The Lineartronic CVT gearbox has paddle-shifters to select from eight virtual ratios. This is a complaint we’ve made before about Subarus equipped with the same gearbox, but it bears repeating since the problems remain. Initial, off-the-line response is dull, meaning that you wait a few seconds for the locomotive shove. This is less pronounced in S# (Sport Sharp) mode, but an inescapable drawback of CVT-equipped cars.

As a result, during enthusiastic cornering, downchanges don’t provide much engine braking or inertia, meaning you have to rely on the brakes, which in this spec are underwhelming ventilated discs front and rear. The do fine in regular use, but if you’re planning sporty driving they can seem mismatched to the acceleration performance. Speaking of which, we clocked 0-100km/h in brisk 6.62 seconds (on par with Subaru’s claim of 6.6).

Another issue is the short travel of the front suspension, as mentioned in our 2017 Levorg review. Around some corners when you have a bit of a lean on, the front struts hit their bump stops much sooner than you would expect. Subaru has made some revisions to the Bilstein suspension (non-Bilstein for 1.6T GT) for MY2018, with new damping forces front and rear, revised rebound length, and altered spring rates. There’s also a new diameter for the rear stabiliser bar. Subaru says this all helps to provide a more consistent and comfortable ride in all situations. But unfortunately it hasn’t helped, in our opinion. The handling is very good, with direct turn-in and plenty of grip. It’s just when pushed a bit the front end can bottom-out.

Those issues aside, it is a generally enjoyable car, with the added bonus of adaptive cruise control and Subaru EyeSight to give it great touring capability. There’s also a selection of three driving modes to play around with, altering the throttle response and engine pickup for either economy or performance.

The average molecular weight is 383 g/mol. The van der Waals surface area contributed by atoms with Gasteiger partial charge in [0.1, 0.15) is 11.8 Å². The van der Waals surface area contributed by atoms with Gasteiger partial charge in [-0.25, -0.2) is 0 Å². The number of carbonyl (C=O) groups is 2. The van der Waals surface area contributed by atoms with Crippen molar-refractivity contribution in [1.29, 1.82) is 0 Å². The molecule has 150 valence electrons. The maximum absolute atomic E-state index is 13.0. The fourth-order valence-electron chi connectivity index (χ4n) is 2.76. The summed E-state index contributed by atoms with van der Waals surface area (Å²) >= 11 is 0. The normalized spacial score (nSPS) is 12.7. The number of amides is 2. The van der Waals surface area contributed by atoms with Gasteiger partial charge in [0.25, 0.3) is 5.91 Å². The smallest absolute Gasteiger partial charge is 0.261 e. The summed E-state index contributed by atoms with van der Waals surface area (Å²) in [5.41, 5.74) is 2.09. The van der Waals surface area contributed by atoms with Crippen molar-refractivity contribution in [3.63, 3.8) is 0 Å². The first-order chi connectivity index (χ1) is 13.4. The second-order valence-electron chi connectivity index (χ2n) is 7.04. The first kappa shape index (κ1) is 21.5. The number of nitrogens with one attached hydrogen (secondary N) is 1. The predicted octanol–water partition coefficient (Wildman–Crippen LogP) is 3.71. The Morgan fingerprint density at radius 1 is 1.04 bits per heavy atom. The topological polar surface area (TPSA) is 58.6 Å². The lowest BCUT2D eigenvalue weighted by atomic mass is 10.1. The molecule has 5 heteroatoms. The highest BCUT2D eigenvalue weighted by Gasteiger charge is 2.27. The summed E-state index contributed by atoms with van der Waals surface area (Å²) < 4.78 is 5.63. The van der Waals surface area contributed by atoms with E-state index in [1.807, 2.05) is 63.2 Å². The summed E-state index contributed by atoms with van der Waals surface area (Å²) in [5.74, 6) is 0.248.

Fuel economy is quoted at 8.7L/100km, but we experienced around 10.4L/100km in mixed driving conditions. After extended use, outside the testing realms of a press vehicle, you could expect to see around 9-9.5 we think. Some of the economy potential is thanks to the CVT, which allows the engine to remain in its most efficient rev range for any given conditions.

One aspect we thoroughly enjoy is the surround cameras fitted to the new model year. The side-view cam and front camera are particularly helpful when negotiating tight car park spots and take all the guesswork out of the equation.

2018 Subaru Levorg GT-S – THE VIDEO

2018 Subaru Levorg GT-S – THE VERDICT

Despite not yet on Subaru’s new platform, the Levorg holds up well and has a cool factor that comes with being a wagon. It’s genuinely versatile while offering the same driving experience you would expect from the WRX sedan, only with the substantial practicality benefits of a wagon cargo area. Decent sales support its appeal, with 976 units shifted so far this year (through October). While the CVT gearbox might not appeal to traditional driving enthusiasts and a manual would be handy, you grow to appreciate the way it keeps the turbo engine in its power curve for longer. It’s also effortless in the way it builds speed in normal conditions.

These tweaks make an already attractive vehicle even more appealing.

PROS:
– Great handling and grip
– Excellent driver assistance features
– Nice interior, good fit and finish
– Stylish rims for 2018 MY

CONS:
– Short travel front suspension can crash on bumps
– Brakes don’t match the engine performance
– CVT automatic is flawed and a nuisance for enthusiasts

As always, if you’re thinking about buying a new car don’t forget to click here to speak with our car buying specialists.

Mitchell is a contributing journalist and features writer at PerformanceDrive. He has been a passionate petrol-head from a very young age. He is excited by the future of the industry, and considers himself as a bit of a fanatic when it comes to the technical aspects of cars. He is also fascinated by new cars that are popping up in developing markets.